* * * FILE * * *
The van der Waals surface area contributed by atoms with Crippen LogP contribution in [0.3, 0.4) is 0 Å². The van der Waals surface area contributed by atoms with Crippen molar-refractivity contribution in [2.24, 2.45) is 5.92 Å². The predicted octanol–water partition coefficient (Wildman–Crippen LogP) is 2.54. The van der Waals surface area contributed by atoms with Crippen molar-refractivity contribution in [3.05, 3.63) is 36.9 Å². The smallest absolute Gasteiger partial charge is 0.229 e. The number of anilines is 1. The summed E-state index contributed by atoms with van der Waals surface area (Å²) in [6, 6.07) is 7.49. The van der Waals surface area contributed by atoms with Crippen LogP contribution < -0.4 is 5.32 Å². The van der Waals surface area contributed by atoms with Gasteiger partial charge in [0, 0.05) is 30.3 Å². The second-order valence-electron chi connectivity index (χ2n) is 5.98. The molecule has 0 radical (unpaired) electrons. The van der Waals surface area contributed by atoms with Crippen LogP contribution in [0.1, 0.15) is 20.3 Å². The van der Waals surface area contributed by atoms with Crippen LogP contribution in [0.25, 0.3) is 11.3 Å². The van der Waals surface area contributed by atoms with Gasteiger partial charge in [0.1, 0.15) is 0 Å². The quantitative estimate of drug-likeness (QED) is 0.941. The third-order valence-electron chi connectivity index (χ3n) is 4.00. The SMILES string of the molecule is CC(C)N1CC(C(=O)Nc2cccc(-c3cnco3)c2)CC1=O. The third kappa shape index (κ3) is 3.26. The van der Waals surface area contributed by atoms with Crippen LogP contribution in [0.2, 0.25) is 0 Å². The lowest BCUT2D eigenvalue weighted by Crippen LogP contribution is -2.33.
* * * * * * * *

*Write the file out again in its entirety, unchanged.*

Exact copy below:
The van der Waals surface area contributed by atoms with Crippen LogP contribution in [0.3, 0.4) is 0 Å². The van der Waals surface area contributed by atoms with Crippen molar-refractivity contribution in [2.24, 2.45) is 5.92 Å². The predicted octanol–water partition coefficient (Wildman–Crippen LogP) is 2.54. The van der Waals surface area contributed by atoms with Crippen molar-refractivity contribution in [3.05, 3.63) is 36.9 Å². The smallest absolute Gasteiger partial charge is 0.229 e. The number of anilines is 1. The summed E-state index contributed by atoms with van der Waals surface area (Å²) in [6, 6.07) is 7.49. The van der Waals surface area contributed by atoms with Crippen LogP contribution < -0.4 is 5.32 Å². The van der Waals surface area contributed by atoms with Gasteiger partial charge in [0, 0.05) is 30.3 Å². The second-order valence-electron chi connectivity index (χ2n) is 5.98. The molecule has 0 radical (unpaired) electrons. The van der Waals surface area contributed by atoms with Crippen LogP contribution in [0.1, 0.15) is 20.3 Å². The van der Waals surface area contributed by atoms with Crippen LogP contribution in [0.25, 0.3) is 11.3 Å². The van der Waals surface area contributed by atoms with Gasteiger partial charge in [0.1, 0.15) is 0 Å². The quantitative estimate of drug-likeness (QED) is 0.941. The third-order valence-electron chi connectivity index (χ3n) is 4.00. The SMILES string of the molecule is CC(C)N1CC(C(=O)Nc2cccc(-c3cnco3)c2)CC1=O. The third kappa shape index (κ3) is 3.26. The van der Waals surface area contributed by atoms with Crippen LogP contribution in [0.2, 0.25) is 0 Å². The lowest BCUT2D eigenvalue weighted by Crippen LogP contribution is -2.33.